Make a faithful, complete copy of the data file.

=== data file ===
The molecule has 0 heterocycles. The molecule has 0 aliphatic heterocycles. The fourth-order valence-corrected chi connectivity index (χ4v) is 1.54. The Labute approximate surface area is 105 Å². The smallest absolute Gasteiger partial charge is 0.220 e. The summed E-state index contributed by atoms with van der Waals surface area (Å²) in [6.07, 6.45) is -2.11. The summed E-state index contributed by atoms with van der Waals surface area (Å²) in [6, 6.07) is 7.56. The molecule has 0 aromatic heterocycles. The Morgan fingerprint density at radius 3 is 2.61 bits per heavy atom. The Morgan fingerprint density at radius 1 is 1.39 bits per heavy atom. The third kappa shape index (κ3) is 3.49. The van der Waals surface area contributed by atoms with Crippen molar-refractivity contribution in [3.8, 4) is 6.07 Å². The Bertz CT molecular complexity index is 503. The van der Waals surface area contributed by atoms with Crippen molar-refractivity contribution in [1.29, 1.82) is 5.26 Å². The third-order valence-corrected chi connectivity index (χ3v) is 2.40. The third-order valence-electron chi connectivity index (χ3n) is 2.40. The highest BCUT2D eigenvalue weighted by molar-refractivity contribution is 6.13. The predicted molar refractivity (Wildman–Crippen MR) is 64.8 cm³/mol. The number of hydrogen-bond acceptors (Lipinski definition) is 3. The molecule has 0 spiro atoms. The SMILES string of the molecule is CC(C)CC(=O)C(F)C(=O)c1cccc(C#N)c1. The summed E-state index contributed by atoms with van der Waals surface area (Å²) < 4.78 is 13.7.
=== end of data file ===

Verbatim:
The molecule has 0 heterocycles. The molecule has 0 aliphatic heterocycles. The fourth-order valence-corrected chi connectivity index (χ4v) is 1.54. The Labute approximate surface area is 105 Å². The smallest absolute Gasteiger partial charge is 0.220 e. The summed E-state index contributed by atoms with van der Waals surface area (Å²) in [6.07, 6.45) is -2.11. The summed E-state index contributed by atoms with van der Waals surface area (Å²) in [6, 6.07) is 7.56. The molecule has 0 aromatic heterocycles. The Morgan fingerprint density at radius 3 is 2.61 bits per heavy atom. The Morgan fingerprint density at radius 1 is 1.39 bits per heavy atom. The third kappa shape index (κ3) is 3.49. The van der Waals surface area contributed by atoms with Crippen molar-refractivity contribution in [3.8, 4) is 6.07 Å². The Bertz CT molecular complexity index is 503. The van der Waals surface area contributed by atoms with Crippen molar-refractivity contribution in [1.29, 1.82) is 5.26 Å². The third-order valence-corrected chi connectivity index (χ3v) is 2.40. The third-order valence-electron chi connectivity index (χ3n) is 2.40. The highest BCUT2D eigenvalue weighted by molar-refractivity contribution is 6.13. The predicted molar refractivity (Wildman–Crippen MR) is 64.8 cm³/mol. The number of hydrogen-bond acceptors (Lipinski definition) is 3. The molecule has 0 spiro atoms. The SMILES string of the molecule is CC(C)CC(=O)C(F)C(=O)c1cccc(C#N)c1. The summed E-state index contributed by atoms with van der Waals surface area (Å²) < 4.78 is 13.7.